Madison is Home to Many With an International Reach [Wisconsin State Journal]

From the Wisconsin State Journal
August 10, 2009

While Madison is far from foreign countries and international borders, it’s home to many people who delve into international problems, some working at an individual and grass-roots level.

The city’s international sensibility and influence come through in its 10 sister-city relationships and its international student population of nearly 4,000. More than 1,000 people from the Madison area have served in the Peace Corps, said spokeswoman Christine Torres.

“Ma dison has a wonderful spirit of reaching out to strangers with the graceful assumption that these are our brothers and sisters that we have not yet met,” said Bill King, pastor emeritus of Covenant Presbyterian Church in Madison.

Sending books to Africa

Carol and Bob Dombroski had a problem: They had collected hundreds of used books and wanted to deliver them to children in Africa but didn’t know how.

Carol Dombroski, a retired elementary teacher from McFarland, had provided books to teachers from South Africa during the summer of 2004. And she still had plenty of other books in her basement.

The Dombroskis realized individual efforts for international charity can be daunting. It’s important to plug into the expertise and capabilities of established groups, Bob Dombroski said.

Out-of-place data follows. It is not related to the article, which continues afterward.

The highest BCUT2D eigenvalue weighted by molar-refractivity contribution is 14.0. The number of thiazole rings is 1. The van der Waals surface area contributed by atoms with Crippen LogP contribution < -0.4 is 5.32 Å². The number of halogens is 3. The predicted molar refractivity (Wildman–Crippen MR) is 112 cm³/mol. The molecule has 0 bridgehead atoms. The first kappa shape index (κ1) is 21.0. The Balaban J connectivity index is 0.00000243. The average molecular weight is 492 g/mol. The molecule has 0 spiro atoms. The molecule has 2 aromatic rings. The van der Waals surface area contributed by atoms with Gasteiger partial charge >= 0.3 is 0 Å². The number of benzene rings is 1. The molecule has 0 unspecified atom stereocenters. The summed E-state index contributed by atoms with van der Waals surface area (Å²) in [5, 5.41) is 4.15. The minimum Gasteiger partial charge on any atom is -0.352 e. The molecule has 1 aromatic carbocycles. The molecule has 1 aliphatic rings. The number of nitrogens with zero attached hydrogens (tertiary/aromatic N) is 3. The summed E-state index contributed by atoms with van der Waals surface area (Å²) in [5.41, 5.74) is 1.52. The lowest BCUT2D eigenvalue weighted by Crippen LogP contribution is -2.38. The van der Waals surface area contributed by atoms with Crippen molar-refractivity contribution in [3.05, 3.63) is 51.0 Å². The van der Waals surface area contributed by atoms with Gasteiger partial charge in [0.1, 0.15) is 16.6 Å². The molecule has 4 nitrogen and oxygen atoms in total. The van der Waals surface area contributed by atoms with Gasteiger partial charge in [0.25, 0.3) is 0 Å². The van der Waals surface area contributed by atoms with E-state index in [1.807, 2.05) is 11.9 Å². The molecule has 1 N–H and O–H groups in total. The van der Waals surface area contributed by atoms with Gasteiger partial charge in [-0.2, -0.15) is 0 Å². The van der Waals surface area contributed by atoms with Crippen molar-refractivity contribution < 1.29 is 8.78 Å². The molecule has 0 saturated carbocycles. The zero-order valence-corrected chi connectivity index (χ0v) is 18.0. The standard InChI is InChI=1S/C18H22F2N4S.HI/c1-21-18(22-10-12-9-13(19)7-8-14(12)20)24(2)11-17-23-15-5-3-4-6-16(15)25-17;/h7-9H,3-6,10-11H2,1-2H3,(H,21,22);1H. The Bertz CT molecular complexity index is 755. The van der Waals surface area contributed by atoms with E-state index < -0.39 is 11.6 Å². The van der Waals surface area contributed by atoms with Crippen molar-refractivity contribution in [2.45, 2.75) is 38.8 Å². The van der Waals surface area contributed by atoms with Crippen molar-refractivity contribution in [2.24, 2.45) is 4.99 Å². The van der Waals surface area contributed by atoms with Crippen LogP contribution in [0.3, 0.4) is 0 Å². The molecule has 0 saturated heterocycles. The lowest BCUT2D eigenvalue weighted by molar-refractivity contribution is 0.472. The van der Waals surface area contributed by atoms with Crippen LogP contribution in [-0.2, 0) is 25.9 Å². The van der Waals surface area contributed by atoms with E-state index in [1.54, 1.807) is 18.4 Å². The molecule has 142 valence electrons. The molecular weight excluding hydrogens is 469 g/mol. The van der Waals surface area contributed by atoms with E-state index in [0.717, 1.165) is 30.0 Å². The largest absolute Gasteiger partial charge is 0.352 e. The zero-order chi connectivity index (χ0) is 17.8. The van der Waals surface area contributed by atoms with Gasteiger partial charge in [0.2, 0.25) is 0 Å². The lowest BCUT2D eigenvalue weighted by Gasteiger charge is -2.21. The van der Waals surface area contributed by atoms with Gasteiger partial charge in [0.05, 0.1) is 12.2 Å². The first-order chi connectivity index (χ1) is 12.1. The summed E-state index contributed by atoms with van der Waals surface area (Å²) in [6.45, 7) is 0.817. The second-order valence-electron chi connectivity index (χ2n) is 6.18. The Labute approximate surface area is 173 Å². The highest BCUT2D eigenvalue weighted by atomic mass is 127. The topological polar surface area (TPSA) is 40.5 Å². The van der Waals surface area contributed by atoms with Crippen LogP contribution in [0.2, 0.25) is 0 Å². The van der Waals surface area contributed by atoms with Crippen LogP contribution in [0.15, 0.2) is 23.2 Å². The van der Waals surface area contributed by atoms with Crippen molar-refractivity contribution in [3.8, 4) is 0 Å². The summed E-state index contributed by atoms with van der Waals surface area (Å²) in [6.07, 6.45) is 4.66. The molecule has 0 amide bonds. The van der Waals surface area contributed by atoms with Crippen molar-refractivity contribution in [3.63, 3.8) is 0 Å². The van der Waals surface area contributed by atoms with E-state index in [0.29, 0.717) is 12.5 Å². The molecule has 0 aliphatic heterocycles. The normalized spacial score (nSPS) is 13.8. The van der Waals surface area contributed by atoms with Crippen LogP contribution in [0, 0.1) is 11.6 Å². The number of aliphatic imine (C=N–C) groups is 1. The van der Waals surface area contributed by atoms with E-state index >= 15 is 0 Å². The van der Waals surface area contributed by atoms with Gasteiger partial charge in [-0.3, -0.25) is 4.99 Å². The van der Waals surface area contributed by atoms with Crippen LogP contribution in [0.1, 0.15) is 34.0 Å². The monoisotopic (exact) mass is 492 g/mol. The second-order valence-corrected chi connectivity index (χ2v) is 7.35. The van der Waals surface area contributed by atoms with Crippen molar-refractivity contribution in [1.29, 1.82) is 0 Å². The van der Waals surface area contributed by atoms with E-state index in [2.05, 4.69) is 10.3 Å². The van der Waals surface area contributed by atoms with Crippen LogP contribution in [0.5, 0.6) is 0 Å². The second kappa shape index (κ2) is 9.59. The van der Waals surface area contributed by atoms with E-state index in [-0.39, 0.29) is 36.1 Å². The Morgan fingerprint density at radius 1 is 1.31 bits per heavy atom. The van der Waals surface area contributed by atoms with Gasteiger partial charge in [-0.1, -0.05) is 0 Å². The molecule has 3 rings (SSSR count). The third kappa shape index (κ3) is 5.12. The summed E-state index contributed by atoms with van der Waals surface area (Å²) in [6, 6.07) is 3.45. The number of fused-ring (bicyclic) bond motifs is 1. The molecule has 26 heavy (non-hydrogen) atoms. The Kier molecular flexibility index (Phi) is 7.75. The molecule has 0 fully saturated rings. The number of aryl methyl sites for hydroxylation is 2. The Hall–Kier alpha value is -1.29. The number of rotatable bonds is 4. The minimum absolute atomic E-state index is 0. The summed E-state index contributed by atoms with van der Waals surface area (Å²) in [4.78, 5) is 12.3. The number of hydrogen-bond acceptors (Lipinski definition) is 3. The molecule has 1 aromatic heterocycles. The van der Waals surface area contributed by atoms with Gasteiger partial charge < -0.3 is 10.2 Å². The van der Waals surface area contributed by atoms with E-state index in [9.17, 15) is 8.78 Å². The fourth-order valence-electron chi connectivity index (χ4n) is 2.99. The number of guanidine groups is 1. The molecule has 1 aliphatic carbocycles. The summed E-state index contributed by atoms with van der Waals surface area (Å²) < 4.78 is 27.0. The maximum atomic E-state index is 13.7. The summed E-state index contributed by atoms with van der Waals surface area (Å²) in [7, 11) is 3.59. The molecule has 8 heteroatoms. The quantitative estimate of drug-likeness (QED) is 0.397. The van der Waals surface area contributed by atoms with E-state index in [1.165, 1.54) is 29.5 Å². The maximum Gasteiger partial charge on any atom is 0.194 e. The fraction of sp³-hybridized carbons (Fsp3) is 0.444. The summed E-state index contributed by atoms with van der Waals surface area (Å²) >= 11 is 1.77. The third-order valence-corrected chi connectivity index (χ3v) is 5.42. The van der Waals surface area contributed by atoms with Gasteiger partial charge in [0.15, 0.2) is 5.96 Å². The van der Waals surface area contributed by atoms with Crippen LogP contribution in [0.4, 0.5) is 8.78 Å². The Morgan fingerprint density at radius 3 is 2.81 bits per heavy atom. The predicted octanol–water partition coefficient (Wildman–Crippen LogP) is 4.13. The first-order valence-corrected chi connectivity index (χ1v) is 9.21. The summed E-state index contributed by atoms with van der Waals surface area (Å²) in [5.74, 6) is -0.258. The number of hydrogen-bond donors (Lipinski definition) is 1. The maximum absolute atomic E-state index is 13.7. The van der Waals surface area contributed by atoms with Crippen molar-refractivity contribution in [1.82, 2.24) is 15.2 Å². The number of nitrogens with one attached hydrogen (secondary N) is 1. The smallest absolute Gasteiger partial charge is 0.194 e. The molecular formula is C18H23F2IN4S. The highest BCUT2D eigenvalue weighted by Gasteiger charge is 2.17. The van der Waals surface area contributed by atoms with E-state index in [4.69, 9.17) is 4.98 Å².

The two connected with the Madison Breakfast Rotary Club to secure a storage space in Madison. Volunteers organize and pack the books, which are sent to a Rotary facility in Houston and then on to South Africa.

“A lot of people would like to help, but they don’t know how,” Bob Dombroski said. “We provide a way for them do that. We make it easy.”

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Aiding health care in the Congo

It was the loss of Emilie Ngo-Nguidjol Songolo’s brother, Robert Banoum, that inspired her to form AFRICaide in 2005, an organization in Madison that supports efforts in rural African communities. Songolo, in Madison, received a call from Cameroon on Dec. 24, 2000, saying her brother was in a coma. Banoum had offered to drive a family to a rural area for the holidays. “There was an accident, and it took too long for help to reach him,” Songolo said.

“It made me realize how important it is to provide health care for those who need it,” she said.

AFRICaide focuses on providing aid to remote areas of Cameroon and the Democratic Republic of Congo, where “a lot of help doesn’t sink down to,” Songolo said.

Her goal is to raise awareness. “Human nature is such that once we know about what is going on, we will not be indifferent toward it,” Songolo said.